The post Why Does Programming Suck? appeared first on Simple Programmer.

Categories: Programming

Deprecation of BIND_LISTENER with Android Wear APIs

Android Developers Blog - Wed, 04/20/2016 - 22:26

Posted by Wayne Piekarski, Developer Advocate, Android Wear

If you’re an Android Wear developer, we wanted to let you know of a change you might need to make to your app to improve the performance of your user’s devices. If your app is using BIND_LISTENER intent filters in your manifest, it is important that you are aware that this API has been deprecated on all Android versions. The new replacement API introduced in Google Play Services 8.2 is more efficient for Android devices, so developers are encouraged to migrate to this as soon as possible to ensure the best user experience. It is important that all Android Wear developers are aware of this change and update their apps as soon as possible.

Limitations of BIND_LISTENER API

When Android Wear introduced the WearableListenerService, it allowed you to listen to changes via the BIND_LISTENER intent filter in the AndroidManifest.xml. These changes included data item changes, message arrivals, capability changes, and peer connects/disconnects.

The WearableListenerService starts whenever any of these events occur, even if the app is only interested in one type. When a phone has a large number of apps using WearableListenerService and BIND_LISTENER, a watch appearing or disappearing can cause many services to start up. This applies memory pressure to the device, causing other activities and services to be shut down, and generates unnecessary work.

Fine-grained intent filter API

In Google Play Services 8.2, we introduced a new fine-grained intent filter mechanism that allows developers to specify exactly what events they are interested in. For example, if you have multiple listener services, use a path prefix to filter only those data items and messages meant for the service, with syntax like this:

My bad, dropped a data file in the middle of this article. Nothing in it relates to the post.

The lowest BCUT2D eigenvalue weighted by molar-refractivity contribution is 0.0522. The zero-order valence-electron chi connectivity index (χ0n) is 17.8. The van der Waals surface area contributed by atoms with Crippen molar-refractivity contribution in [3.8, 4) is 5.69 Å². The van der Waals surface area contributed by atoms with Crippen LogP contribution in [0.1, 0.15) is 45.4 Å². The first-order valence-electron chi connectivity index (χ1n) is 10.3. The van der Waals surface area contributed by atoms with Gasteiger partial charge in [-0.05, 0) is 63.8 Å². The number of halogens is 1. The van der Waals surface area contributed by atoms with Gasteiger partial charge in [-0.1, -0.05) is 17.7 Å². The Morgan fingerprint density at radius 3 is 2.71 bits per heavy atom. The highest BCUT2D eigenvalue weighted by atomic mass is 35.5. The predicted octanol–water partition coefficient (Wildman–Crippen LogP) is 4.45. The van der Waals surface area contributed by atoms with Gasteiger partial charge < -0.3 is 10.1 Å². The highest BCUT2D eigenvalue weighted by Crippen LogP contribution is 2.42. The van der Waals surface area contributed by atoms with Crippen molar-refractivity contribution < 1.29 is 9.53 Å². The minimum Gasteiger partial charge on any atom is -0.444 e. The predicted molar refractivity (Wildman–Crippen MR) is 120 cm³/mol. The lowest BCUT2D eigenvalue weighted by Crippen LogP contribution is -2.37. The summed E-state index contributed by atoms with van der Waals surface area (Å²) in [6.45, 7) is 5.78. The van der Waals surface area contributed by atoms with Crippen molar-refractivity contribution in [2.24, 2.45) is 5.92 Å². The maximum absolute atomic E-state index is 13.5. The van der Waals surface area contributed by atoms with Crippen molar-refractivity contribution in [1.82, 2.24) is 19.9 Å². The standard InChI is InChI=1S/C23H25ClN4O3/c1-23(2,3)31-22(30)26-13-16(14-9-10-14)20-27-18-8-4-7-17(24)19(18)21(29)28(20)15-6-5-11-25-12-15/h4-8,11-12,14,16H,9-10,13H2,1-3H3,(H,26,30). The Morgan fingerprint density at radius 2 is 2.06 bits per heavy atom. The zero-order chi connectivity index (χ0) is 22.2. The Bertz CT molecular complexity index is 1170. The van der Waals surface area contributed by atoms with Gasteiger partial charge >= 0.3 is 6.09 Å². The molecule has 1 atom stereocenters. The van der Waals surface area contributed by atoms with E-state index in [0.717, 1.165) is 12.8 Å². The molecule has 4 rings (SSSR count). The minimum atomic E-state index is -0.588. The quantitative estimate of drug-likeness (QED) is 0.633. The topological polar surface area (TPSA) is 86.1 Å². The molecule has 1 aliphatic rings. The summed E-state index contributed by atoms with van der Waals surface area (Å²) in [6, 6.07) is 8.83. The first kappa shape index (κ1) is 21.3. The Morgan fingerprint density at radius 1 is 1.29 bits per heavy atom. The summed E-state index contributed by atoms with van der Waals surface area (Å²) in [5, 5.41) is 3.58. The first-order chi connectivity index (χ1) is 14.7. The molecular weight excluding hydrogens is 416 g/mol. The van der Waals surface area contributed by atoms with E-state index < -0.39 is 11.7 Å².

<service android:name=".FirstExampleService">  
   <intent-filter>  
       <action android:name="com.google.android.gms.wearable.DATA_CHANGED" />  
       <action android:name="com.google.android.gms.wearable.MESSAGE_RECEIVED" />  
       <data android:scheme="wear" android:host="*" android:pathPrefix="/FirstExample" />  
   </intent-filter>  
 </service>  

There are intent filters for DATA_CHANGED, MESSAGE_RECEIVED, CHANNEL_EVENT, and CAPABILITY_CHANGED. You can specify multiple elements, and if any of them match, it will call your service and filter out anything else. If you do not include a element, all events will be filtered out and your service will never be called, so make sure to include at least one. You should be aware that registering in an AndroidManifest.xml for CAPABILITY_CHANGED will cause your service to be called any time a device advertising this capability appears or disappears, so you should use this only if there is a compelling reason.

Live listeners

If you only need these events when an Activity or Service is running, then there is no need to register a listener in AndroidManifest.xml at all. Instead, you can use addListener() live listeners, which will only be active when the Activity or Service is running, and will not impact the device otherwise. This is particularly useful if you want to do live status updates for capabilities being available in an Activity, but with no further background impact. In general, you should try to use addListener(), and only use AndroidManifest.xml when you need to receive events all the time.

Best practices

In general, you should only use a listener in AndroidManifest.xml for events that must launch your service. For example, if your watch app needs to send an interactive message or data to the phone.

You should try to limit the number of wake-ups of your service by using filters. If most of the events do not need to launch your app, then use a path and a filter that only matches the event you need. This is critical to limit the number of launches of your service.

If you have other cases where you do not need to launch a service, such as listening for status updates in an Activity, then register a live listener only for the duration it is needed.

Documentation